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Chapter 3.3-3.5: Cell Membrane and Diffusion
Terms in this set (50)
If there is a protein in the membrane, is the part touching the phosopholipid tails polar or non-polar?
two-layer "sandwich" of molecules that surrounds a cell
polar heads are attracted to water inside and outside of cell
How do phospholipid molecules naturally align themselves to form membranes?
It is constantly moving
What does the "fluid" part of "fluid-mosaic model" tell you about the membrane?
It is made up of various components
What does the "mosaic" part of "fluid-mosaic model" tell you about the membrane?
regulate what molecules cross the membrane
role of proteins in membrane
identify (and differentiate) cell types
role of carbs in membrane
role of cholesterol in membrane
aquaporin (a special channel)
How do water molecules cross the cell membrane?
energy of motion
molecules are in __ motion
Do molecules stop moving at equilibrium?
continuous movement of particles but no overall change in concentration
difference in the concentration of a substance from one location to another
Will substances move up or down their concentration gradients without the cell expending energy?
Will substances move up or down their concentration gradients with the investment of energy?
having a lower concentration of solute than another solution
when the concentration of two solutions is the same
when comparing two solutions, the solution with the greater concentration of solutes
cells in a hypertonic environment __
cells in a hypotonic environment __
the bursting of a cell (occurs in hypotonic solutions)
this happens when a cell shrinks inside its cell wall while the cell wall remains intact (occurs in hypertonic solutions)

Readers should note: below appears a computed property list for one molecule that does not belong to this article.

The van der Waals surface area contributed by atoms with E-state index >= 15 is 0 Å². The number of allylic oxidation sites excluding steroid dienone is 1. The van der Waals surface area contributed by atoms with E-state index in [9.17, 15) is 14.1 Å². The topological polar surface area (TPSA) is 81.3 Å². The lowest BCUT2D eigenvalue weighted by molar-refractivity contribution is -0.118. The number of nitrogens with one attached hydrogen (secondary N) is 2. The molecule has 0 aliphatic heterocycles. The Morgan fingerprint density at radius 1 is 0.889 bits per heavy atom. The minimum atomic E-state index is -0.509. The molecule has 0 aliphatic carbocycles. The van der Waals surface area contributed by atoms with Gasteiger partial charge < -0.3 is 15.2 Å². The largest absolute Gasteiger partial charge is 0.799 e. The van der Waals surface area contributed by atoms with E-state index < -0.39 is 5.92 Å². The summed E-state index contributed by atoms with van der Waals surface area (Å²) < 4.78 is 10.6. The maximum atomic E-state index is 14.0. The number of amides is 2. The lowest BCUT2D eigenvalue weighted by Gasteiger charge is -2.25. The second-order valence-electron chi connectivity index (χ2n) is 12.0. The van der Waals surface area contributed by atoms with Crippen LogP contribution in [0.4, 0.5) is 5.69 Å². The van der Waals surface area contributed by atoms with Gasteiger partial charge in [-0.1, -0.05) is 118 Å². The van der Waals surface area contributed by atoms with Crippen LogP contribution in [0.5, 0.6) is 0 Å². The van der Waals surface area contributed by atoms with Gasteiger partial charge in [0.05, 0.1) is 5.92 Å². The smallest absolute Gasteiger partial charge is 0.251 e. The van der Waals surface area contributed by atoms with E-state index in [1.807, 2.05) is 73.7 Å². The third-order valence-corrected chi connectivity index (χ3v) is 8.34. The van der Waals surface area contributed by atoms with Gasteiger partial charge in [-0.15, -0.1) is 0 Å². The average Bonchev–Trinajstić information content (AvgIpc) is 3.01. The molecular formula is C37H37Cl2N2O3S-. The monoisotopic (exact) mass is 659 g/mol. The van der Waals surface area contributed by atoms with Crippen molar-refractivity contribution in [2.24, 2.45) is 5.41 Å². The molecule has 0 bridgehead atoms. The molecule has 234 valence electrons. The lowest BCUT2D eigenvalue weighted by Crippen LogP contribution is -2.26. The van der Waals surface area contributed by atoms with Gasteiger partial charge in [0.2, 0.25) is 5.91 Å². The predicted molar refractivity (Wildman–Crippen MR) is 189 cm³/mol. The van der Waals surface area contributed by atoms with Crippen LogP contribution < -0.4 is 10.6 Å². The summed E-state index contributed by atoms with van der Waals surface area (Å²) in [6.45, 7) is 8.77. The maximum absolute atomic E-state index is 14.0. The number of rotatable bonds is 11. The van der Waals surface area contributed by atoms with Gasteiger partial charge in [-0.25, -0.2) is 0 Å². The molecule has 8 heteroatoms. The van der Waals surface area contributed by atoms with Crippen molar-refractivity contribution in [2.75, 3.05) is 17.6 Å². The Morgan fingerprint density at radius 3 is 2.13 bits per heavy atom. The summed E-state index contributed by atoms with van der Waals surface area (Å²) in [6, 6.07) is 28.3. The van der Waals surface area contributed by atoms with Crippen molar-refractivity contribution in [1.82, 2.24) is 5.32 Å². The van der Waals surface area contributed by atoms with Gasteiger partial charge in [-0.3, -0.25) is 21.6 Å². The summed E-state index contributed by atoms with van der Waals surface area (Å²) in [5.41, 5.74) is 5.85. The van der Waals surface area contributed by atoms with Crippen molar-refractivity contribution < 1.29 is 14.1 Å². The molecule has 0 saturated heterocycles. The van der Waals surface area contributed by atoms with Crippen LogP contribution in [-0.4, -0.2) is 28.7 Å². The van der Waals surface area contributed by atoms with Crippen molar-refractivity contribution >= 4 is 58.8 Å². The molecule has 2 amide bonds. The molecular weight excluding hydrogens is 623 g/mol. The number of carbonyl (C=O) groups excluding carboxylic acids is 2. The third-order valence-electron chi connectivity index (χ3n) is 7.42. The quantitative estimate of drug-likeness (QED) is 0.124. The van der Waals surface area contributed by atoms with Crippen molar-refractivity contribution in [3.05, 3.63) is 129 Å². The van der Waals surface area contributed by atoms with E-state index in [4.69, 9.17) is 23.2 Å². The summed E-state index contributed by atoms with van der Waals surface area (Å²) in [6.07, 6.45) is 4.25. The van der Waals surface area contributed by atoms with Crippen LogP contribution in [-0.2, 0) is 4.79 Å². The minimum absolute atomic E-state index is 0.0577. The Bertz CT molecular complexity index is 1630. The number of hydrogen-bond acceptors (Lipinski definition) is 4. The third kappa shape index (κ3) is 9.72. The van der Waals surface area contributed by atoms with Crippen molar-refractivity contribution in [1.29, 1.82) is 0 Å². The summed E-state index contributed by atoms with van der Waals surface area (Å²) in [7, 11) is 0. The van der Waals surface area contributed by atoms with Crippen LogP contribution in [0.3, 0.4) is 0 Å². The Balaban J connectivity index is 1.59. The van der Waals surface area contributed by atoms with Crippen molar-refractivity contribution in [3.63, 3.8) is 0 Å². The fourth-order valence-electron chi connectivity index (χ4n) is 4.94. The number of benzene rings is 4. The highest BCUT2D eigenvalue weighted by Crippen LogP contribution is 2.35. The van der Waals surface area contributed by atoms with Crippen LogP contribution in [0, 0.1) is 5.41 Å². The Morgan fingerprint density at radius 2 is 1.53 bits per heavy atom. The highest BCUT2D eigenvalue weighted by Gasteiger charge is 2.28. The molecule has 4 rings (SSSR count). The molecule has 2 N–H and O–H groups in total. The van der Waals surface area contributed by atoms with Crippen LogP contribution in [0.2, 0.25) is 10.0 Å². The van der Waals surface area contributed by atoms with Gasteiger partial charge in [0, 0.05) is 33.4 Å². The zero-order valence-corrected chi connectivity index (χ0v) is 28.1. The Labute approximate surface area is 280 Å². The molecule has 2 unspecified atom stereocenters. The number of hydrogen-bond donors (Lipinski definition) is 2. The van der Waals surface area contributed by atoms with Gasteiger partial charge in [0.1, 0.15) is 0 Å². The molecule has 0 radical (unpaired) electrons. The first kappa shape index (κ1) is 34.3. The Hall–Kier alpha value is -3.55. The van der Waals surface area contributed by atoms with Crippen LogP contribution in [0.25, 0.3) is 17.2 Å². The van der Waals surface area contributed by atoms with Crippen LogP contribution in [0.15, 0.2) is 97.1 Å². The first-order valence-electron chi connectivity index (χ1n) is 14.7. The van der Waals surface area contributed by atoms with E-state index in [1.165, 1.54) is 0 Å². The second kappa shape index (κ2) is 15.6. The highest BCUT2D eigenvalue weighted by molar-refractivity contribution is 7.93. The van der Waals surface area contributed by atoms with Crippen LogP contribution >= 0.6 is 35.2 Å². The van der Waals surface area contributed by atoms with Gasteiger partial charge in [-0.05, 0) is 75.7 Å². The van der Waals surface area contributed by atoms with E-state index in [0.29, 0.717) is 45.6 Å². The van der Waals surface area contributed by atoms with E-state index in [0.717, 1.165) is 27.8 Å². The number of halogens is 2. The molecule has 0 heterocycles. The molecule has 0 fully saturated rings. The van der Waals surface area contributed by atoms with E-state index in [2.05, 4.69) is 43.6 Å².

the substance that is dissolved
a liquid substance capable of dissolving other substances
yes (it does not often burst)
Does a plant cell wall offer protection to a hypotonic environment?
movement of specific molecules across cell membranes through protein channels
Does facilitated diffusion require the cell to use energy?
polar and charged, too large
What are the two main categories of molecules that cross through membranes using facilitated diffusion?
Na+, K+, glucose, water
What are some specific examples of molecules that cross the membrane using facilitated diffusion? (4)
the movement of materials through a cell membrane using energy
exocytosis, endocytosis, sodium-potassium pump
What are some examples of active transport? (3)
sodium potassium pump
a carrier protein that actively transports K+ ions into and Na+ ions out of animal cells
an electrogenic pump that works largely with H+ ions in plants, fungi, and bacteria
What does ATP provide for cells?
What eukaryotic organelle makes a lot of ATP when oxygen is available?
uptake of liquids or large molecules into a cell by inward folding of the cell membrane
active transport process by which materials are secreted or expelled from a cell
the cell takes in liquids (the cell drinks)
a cell engulfs large particles or whole cells (the cell eats)
measure of concentration
(final mass - initial mass)/initial mass (x100)
percent change in mass equation
line of best fit
line type used in the "Unknown Mystery Solution" lab
percent change in mass
dependent variable in the "Unknown Mystery Solution" lab
independent variable in the "Unknown Mystery Solution" lab
iodine, glucose (monosaccharide), water
substances that could cross the membrane in the "Unknown Mystery Solution" lab
sucrose (disaccharide), starch
substances that could not cross the membrane in the "Unknown Mystery Solution" lab
size, polarity, concentration
What are three factors that affect a molecule's ability to cross the cell membrane?
find out concentration of an unknown solution
purpose of the "Unknown Mystery Solution" lab